Expat Children Guide
The Spanish love their children – and everyone else´s. You will hear the word ´guapo´ (guapa for girls) used a lot in Barcelona. It means good-looking and can be used just as easily with children as with adults.
Kids are very much a part of daily life, so it is perfectly normal to see children of all ages in bars and restaurants late at night with their parents, grandparents and friends. This is partly because children are naturally included in everything and partly because the Spanish eat their evening meals very late!
Although the Catalans are supposed to be more reserved than the rest of Spain, you will find Barcelona to be a very child-friendly place. Spanish kids are not shy, and your children will grow accustomed to interacting with friendly locals who speak with them.
The downside of the natural and constant interaction the Spaniards have with children is the tendency for strangers to feel perfectly comfortable disciplining your kids or telling them what to do. It can be annoying, but try to take it all in stride. One thing you may notice about Spanish parents is the tendency to be much more emotional with their physical interaction with children. This means that love is shown with large embraces and many kisses and displeasure are equally clear, with more than a few impromptu spankings being a normal part of the streetscape.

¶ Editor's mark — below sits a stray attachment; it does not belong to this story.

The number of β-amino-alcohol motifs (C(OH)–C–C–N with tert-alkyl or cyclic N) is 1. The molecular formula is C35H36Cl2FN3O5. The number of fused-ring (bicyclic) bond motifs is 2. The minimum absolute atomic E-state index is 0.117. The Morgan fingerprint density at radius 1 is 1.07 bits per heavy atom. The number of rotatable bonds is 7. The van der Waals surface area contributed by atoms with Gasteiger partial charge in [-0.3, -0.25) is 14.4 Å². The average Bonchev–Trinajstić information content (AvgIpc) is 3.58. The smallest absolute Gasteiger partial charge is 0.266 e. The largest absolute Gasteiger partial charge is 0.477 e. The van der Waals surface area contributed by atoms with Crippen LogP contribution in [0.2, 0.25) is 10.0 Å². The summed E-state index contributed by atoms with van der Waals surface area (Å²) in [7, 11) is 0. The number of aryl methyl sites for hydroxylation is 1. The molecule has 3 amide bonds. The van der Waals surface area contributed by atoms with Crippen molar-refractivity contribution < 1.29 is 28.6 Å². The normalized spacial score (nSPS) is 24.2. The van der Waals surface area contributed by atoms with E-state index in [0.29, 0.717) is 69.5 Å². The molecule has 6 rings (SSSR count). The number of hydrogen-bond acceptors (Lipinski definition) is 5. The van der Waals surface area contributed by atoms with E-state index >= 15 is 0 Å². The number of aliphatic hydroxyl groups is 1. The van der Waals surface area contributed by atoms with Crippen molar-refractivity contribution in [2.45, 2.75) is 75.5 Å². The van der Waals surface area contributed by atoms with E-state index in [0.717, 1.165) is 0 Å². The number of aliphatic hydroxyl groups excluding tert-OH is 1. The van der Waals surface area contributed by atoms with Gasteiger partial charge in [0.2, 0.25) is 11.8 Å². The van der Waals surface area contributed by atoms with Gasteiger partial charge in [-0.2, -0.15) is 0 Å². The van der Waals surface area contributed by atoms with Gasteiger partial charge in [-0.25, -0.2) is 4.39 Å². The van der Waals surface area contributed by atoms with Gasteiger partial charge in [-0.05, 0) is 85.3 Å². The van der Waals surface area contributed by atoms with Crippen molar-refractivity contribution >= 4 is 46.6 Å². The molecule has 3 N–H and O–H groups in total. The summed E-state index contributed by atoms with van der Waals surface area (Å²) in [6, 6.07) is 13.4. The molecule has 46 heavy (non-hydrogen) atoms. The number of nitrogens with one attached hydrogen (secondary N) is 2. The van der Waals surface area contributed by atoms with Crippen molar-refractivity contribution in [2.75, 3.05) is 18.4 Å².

Children are safe in Barcelona, on the whole, although the Spanish are very attentive parents and it is very unusual to see a child out of sight of their caregiver. Generally, people watch out for kids and are extra patient when it comes to giving way in the street or being stuck behind a little person who simply must examine this particular paving stone for ten minutes.
There is plenty for children to see and do, and younger children will make friends very quickly (even if they don´t want to) as the children of Barcelona assume everyone under the age of 12 wants to play, for as long as possible.
Older kids (13 and above) will need to be able to speak the language a bit or go to a school that has a high ex-pat population in order to avoid feeling isolated from the local teens. As for weekend activities, there are plenty, and it is a safe enough city that you can feel comfortable about your teenager being out all day with their new friends. They will probably spend a lot of their time on the beaches, in the parks, or just hanging around the pedestrian malls. This last one is a perfectly acceptable social practice. ´Loitering´ is a national pastime and neither you nor your children, will be considered a local until you learn its art.